However, once I started with the brown paint, I couldn't stop.  I ended up with probably 100 vine stems that started nowhere, ended nowhere, and were connected to nothing.

Then I got the green leaf stamp and started frantically, compulsively putting leaves everywhere.  I say 'frantically' because once I started, I became obsessed with finishing it before Nina came home and told me to stop.  (Actually, when she came home she yelled "HOLY SHIT" but that's just her way of saying 'stop'.)

Once I covered the vines with leaves, I needed to put little flowers on them.  The problem was that I had more than one flower stamp and more than one favorite color to use.  So my vines have two totally different kinds of flowers in two colors on them.  It crossed my mind that that wasn't very realistic.  But then I reminded myself that neither are vines floating in space not connected to anything.

By the time I got to the flowers, Nina found herself actually enjoying the project - as much as one can enjoy something while ridiculing it.  She found a stamp of a little lady bug that she started using on the wall, all the while calling the little creature "Simon".   (The apple doesn't fall far from the tree, you know.)

I ended up with this.

Prepare yourself, we're going in.....

We're shutting the door...

Take a deep breath and sit on the toilet and see .....



I obviously went on a vine bender.

Which brings up another example of my faulty "If a little is good, a lot must be better" thinking --- my drinking.

When I was drinking wine, I would start out with a wine glass.  However, I would fill it to the brim with red wine.  I was 57 before I learned that those big ole red wine glasses are not supposed to be filled to the top.   I just always thought fancy restaurants were being stingy and cheating me out of a whole glass of wine.  With my "........ a lot must be better" thinking, I gradually started drinking my wine out of water glasses.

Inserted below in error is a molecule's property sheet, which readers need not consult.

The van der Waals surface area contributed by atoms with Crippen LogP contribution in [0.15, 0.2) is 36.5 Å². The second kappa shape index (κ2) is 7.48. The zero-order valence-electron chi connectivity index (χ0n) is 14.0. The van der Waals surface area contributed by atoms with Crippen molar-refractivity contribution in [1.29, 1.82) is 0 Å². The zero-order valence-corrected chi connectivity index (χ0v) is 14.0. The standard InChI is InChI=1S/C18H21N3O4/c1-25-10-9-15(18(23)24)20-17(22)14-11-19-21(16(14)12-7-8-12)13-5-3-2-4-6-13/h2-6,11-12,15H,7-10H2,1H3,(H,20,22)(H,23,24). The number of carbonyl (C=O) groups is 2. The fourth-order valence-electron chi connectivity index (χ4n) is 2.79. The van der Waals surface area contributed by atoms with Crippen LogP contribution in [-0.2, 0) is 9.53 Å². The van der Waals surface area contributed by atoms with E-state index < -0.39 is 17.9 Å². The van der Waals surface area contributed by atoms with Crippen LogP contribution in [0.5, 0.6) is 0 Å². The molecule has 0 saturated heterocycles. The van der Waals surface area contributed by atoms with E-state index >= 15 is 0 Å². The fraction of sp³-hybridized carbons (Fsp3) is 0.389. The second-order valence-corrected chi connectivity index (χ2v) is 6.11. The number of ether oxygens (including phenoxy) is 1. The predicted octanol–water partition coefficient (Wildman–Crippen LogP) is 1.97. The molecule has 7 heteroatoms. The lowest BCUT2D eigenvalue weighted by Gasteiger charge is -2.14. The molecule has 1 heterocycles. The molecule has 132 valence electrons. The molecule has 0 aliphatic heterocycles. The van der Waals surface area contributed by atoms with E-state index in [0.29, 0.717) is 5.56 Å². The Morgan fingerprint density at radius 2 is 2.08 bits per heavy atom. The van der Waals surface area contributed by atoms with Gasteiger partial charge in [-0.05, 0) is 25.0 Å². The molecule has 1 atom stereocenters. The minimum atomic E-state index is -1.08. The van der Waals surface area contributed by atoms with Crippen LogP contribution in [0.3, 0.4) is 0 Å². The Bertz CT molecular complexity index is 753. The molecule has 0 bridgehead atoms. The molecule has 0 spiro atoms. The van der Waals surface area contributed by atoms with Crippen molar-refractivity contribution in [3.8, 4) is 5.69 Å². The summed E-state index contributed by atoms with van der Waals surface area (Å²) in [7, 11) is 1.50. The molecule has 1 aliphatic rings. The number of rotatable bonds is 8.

The day I quit drinking, Donna had made me a drink of cranberry juice and vodka.  It was tasty but it had just a little tiny bit of vodka in it.  I made my 2nd one - and my 3rd one - and the 4th - with the thinking of "If a little bit of vodka is good, a lot of vodka will be wonderful!"  I did that until I threw up all over Donna's house, Donna, my daughter, my foster daughter, and myself.

So, I went from being a "sprinting" drinker to a "standing still" drinker - meaning not drinking at all.
Life is much better this way.

And, of course, I do this with eating.  After making good choices around food last week, this week is Teachers Appreciation Week.  There has been food everywhere, every day.  I have partaken in it all - even though I'm the counselor, not a teacher.  We don't get food on School Counselor Day.

I'm making light of this but it really is a serious thinking flaw.  I need to change my thinking from "If a little is good, a lot will be better" to "A little is enough".

A little is enough.
A little is enough.
A little is enough.

A little bit of vines is enough.
A little bit of facebooking is enough.
A little bit of bangs cut off is enough.
A little bit of ketchup is enough.
A little bit of guilt is enough.
A little bit of spending money on myself is enough.
A little bit of calling Tyler to check on him is enough.
A little bit of 60th birthday party plans is enough.
A little bit of cheesecake is enough.
A little bit of enchilada is enough.
A little bit of lipstick is enough.

A little really is GOOD enough.

This is what the Universe has put in front of me to work on right now.  A little bit is enough.  I don't need to obsess on it.  I need to sit with the idea and observe how it impacts my life.
Then, a little bit of change will probably be enough.

Now, to repaint my bathroom..........


Tuesday, May 6, 2014

Weenie Woman (And This Has To Do With Conflict, Not Skinniness Or Penile Things)

I pride myself in being a peacemaker.
I'm big on compromise.
I'm a fan of negotiation.
I'm good at mediating other people's arguments.
I believe everyone is entitled to their opinion.
I strive to be nonjudgemental.
I believe that I can't know what the world feels and looks like to another person because I have never walked in anyone else's shoes.
I try to turn the other cheek.

In other words, I am a weenie.

Isn't it funny how our strengths can also be our weaknesses??

Today, someone pissed me off.  Through an email, she made me feel that she questioned my professional abilities and that she thought she knew better about something that is really and truly "my business".  In her email, she squashed a treatment team decision made by a treatment team that she is not a part of.  And possibly, she vetoed a plan that might have been in the best interest of a child.

And I caved.
Because (my words this morning) "I don't want to make waves".

Because she has a PhD.  Because she knows more.  Because she has the ear of the important people.

Because she's scary.